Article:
Report on alleged Ukrainian war crimes presented to UN
A commission set up by the UN human rights watchdog, the OHCHR, has documented at least two war crimes committed by the Ukrainian military amid the conflict between Moscow and Kiev.
The preliminary, unedited version of the document, compiled by the Independent International Commission of Inquiry on Ukraine, was submitted to the General Assembly on Tuesday.
According to the report, the commission has “documented two cases in which Ukrainian armed forces shot, wounded, and tortured captured Russian armed forces soldiers, which are war crimes.” Both instances, which occurred early in the conflict and came to light after the Ukrainian fighters themselves posted footage of their war crimes online, received wide media coverage at the time.
The first incident acknowledged by the UN’s commission occurred in late March in the village of Malaya Rogan in Kharkov Region. “Ukrainian armed forces soldiers deliberately shot three captured Russian armed forces soldiers in the legs at close range and beat one of them with a rifle butt, while interrogating them,” the report reads. Footage of the incident, however, suggests that over a dozen Russian POWs were subjected to such treatment, with some of them apparently dying during the Ukrainian ‘interrogation.’
Another documented incident occurred in the village of Dmitrovka, outside Kiev “around 29 March,” amid the withdrawal of Russian forces from the area. “A Ukrainian armed forces soldier shot three times at close range, and wounded, an already wounded Russian armed forces soldier. A video shows other motionless Russian armed forces soldiers nearby, including one with hands tied behind his back and an apparent wound to his head, suggesting that he had likely been executed,” the commission noted.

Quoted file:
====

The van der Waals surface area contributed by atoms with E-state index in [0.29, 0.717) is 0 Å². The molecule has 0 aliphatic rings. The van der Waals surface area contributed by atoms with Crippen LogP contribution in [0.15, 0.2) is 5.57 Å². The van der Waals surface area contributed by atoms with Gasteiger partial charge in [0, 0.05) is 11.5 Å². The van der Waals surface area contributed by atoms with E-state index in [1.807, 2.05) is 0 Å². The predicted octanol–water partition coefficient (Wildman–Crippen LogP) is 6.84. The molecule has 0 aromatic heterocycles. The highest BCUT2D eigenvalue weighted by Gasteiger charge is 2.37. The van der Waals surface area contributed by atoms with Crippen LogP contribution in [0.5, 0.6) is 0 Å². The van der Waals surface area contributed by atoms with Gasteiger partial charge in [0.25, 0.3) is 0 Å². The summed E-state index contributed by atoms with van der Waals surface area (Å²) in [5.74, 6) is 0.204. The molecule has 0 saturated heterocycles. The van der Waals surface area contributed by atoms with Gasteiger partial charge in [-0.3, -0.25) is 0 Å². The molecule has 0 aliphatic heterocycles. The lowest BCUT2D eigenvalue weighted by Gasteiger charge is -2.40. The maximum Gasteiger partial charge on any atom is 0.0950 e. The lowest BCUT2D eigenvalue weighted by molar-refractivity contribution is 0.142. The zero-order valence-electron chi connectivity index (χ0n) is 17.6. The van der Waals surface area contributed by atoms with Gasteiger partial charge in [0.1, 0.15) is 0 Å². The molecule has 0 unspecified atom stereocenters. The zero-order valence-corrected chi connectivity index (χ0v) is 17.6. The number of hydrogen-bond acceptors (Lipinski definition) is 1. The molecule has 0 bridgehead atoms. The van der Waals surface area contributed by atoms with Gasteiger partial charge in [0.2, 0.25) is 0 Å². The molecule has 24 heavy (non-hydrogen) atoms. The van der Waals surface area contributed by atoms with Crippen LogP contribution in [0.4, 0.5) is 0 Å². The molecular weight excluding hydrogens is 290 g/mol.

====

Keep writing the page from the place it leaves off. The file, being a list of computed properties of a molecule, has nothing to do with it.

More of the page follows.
While acknowledging Ukrainian wrongdoings, the report, however, unequivocally states that “Russian armed forces are responsible for the vast majority of the violations identified.” While the instances of mistreatment of Russian POWs at the hands of Ukrainian fighters are backed by hard evidence, such as videos, the alleged violations committed by Russian forces mostly rely on the accounts of witnesses.
Among other things, the report reiterates the allegations of widespread sexual violence by the Russian military, claiming that the purported “victims range from four to over 80 years old.” The claims resemble those made by the ousted Ukrainian human rights commissioner, Lyudmila Denisova, who had extensively disseminated wild stories about alleged widespread sexual violence. The ombudsman was removed in late May over what was deemed a failure to perform her duties. In particular, she was slammed for “inexplicably focusing” on spreading unverified and unsubstantiated information. According to Ukrainian media reports, most of the rape claims made by Denisova turned to be fake, with local prosecutors finding no evidence to back them.